Book Review: The Girl King

the girl kingThe Girl King
by Mimi Yu
Young Adult/Fantasy
488 pages
Published January 2019

This is one of those books that I realized, far too late, wasn’t a standalone novel. Far too few pages left for everything that still needs to be wrapped up, and yep. Only the first book. I’m not sure why I hadn’t realized it wasn’t a standalone. The second book, Empress of Flames, isn’t due out until early 2020, which is far too long to wait! I need to know what happens to these characters!

The Girl King is mainly the story of Lu, eldest daughter of the Emperor of the First Flame. She is expecting to be named heir, and when she isn’t and her cousin (and bully) Set is named instead, she decides not to placidly accept the injustice. She runs away from court, intending to find allies to help her retake the throne. Lu is single-minded and selfish. She doesn’t really pay attention to how her actions affect other people – she doesn’t think twice about leaving her younger, more timid sister to face the court, their mother, and Set on her own. I know that we’re supposed to be cheering for Lu in this book, but in D&D terms, she’s a paladin. She might be right. She’s not very likable. I had far more sympathy for Min, her sister.

Actually, thinking back on it, almost none of these characters did much thinking about how their actions affect other people. The leader of the refugee Gifted did, she had her people to think about. And the triad of rulers of the mythical city were looking out for their people. But Lu really only thinks of herself. Set definitely only thinks about himself. Min is set up to be more sympathetic but is stuck inside her own head. Nok is too consumed with his own private pity party to think much about other people. I love Nok, don’t get me wrong, he was probably my favorite character, but he doesn’t think much about other people other than his mentor.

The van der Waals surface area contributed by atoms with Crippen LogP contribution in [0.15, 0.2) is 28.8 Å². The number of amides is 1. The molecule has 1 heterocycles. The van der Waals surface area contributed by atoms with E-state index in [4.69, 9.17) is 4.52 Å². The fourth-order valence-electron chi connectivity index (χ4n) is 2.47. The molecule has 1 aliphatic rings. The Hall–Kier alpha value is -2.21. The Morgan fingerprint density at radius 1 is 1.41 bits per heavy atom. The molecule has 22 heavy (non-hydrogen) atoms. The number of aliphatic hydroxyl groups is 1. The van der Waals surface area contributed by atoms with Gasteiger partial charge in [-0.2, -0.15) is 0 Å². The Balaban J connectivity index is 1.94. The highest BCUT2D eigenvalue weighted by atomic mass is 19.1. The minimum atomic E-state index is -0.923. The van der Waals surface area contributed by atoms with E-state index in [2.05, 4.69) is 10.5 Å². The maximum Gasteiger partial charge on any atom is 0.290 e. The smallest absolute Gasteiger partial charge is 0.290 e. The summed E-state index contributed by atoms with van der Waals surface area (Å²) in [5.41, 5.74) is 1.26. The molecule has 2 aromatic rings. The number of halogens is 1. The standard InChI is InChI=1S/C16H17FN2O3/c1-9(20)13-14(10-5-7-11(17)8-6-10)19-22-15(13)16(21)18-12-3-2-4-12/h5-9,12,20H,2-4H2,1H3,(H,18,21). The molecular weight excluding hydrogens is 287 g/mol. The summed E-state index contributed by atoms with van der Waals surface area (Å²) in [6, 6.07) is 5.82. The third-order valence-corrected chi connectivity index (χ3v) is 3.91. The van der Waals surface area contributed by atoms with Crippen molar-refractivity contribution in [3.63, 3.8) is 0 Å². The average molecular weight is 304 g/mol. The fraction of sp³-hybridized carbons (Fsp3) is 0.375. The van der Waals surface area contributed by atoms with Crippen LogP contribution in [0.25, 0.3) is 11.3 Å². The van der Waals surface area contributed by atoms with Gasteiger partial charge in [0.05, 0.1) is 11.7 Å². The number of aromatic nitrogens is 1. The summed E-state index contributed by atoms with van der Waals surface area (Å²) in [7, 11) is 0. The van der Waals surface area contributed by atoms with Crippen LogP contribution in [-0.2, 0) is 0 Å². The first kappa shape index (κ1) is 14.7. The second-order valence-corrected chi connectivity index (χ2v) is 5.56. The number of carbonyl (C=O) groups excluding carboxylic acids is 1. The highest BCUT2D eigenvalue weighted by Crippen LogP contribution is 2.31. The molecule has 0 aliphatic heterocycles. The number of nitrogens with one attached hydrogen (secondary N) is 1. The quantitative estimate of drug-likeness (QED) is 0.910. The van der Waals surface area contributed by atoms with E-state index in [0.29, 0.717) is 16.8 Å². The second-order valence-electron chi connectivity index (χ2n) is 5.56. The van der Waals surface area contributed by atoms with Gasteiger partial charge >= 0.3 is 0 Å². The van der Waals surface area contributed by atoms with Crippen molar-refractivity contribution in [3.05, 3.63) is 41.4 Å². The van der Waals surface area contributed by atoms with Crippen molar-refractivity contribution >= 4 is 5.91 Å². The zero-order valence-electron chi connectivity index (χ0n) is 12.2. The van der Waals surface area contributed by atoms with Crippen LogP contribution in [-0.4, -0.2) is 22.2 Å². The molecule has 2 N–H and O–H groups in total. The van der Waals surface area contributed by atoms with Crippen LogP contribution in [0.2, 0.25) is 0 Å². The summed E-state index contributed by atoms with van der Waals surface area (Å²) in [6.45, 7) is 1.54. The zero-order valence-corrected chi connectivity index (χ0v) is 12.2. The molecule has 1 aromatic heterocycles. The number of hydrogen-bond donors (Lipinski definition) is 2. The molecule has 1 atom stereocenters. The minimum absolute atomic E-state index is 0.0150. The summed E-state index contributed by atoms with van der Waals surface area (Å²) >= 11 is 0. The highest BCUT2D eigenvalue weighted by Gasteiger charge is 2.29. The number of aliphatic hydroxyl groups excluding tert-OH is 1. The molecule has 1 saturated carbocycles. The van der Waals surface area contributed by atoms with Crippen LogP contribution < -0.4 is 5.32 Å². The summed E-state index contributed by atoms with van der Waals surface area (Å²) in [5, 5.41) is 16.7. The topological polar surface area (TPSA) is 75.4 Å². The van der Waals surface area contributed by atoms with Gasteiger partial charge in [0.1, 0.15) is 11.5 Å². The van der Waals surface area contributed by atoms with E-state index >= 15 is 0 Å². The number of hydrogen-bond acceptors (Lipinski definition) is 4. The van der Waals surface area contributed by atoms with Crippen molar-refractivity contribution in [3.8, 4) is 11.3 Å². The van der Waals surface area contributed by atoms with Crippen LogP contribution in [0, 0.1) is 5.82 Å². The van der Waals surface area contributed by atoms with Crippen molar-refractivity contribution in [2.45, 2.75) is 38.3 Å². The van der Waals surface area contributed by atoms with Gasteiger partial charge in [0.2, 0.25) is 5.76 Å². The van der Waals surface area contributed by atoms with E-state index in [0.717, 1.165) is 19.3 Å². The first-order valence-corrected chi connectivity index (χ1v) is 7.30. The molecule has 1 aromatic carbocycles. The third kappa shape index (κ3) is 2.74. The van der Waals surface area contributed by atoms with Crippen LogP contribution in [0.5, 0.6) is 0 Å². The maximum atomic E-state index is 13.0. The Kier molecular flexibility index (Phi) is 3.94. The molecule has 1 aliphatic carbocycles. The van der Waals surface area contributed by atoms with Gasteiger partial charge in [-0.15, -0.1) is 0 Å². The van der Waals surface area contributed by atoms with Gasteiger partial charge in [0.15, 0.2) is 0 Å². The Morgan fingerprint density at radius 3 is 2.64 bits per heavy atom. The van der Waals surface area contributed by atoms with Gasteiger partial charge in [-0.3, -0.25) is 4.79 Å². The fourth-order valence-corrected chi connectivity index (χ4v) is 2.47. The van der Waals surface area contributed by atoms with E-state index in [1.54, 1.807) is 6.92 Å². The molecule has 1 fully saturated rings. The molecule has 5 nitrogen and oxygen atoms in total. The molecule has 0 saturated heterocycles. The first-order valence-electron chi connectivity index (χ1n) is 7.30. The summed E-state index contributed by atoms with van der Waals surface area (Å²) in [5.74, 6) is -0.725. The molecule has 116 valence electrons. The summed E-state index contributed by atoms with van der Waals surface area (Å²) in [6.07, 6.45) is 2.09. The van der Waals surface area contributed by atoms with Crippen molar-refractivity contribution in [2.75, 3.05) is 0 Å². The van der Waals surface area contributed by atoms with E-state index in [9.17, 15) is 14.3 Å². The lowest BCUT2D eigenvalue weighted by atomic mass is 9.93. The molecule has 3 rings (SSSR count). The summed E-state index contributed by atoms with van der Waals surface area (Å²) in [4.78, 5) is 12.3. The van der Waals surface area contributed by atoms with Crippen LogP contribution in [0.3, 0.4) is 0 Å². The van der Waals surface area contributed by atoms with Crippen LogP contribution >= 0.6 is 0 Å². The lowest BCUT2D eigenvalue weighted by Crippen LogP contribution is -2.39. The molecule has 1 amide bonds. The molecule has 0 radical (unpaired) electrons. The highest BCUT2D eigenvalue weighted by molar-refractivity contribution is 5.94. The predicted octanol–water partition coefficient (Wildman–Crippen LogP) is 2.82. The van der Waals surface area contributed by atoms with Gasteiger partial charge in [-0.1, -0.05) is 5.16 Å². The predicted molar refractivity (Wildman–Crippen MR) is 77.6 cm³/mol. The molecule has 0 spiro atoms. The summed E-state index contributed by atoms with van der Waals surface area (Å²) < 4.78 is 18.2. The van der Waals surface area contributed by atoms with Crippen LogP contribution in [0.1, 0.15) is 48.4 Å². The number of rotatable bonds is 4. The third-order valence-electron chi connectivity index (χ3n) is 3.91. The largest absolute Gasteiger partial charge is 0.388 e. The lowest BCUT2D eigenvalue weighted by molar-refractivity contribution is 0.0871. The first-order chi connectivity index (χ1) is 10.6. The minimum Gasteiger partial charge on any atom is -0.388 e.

I feel like it’s reasonable to have one or two self-obsessed characters, but when it’s everyone, I think that might be a writing issue. The story was still great, and I will definitely be reading the second book, but I’m hoping for some character growth and learning about empathy as the story progresses.

From the cover of The Girl King:

IN AN EMPIRE OF FLAMES, THEY MUST RISE FROM THE ASHES.

Sisters Lu and Min have always known their places as princesses of the Empire of the First Flame: assertive Lu will be named her father’s heir and become the dynasty’s first female ruler, while timid Min will lead a quiet life in Lu’s shadow. Until their father names a new heir – their male cousin, Set.

Determined to reclaim her birthright, Lu goes in search of allies, leaving Min to face the volatile court alone. Lu soon crosses paths with Nokhai, the lone, unlikely survivor of a clan of nomadic wolf shapeshifters. Nok never learned to shift – or to trust the empire that killed his family – but working with Lu might be the only way to unlock his true power. 

As Lu and Nok form a tenuous alliance, Min’s own power awakens, a forbidden magic that could secure Set’s reign . . . or allow her to claim the throne herself. But there can be only one emperor, and each sister’s greatest enemy could very well be the other.

This sweeping fantasy set against a world of ancient magic and political intrigue weaves an unforgettable story of ambition, betrayal, and sacrifice. 

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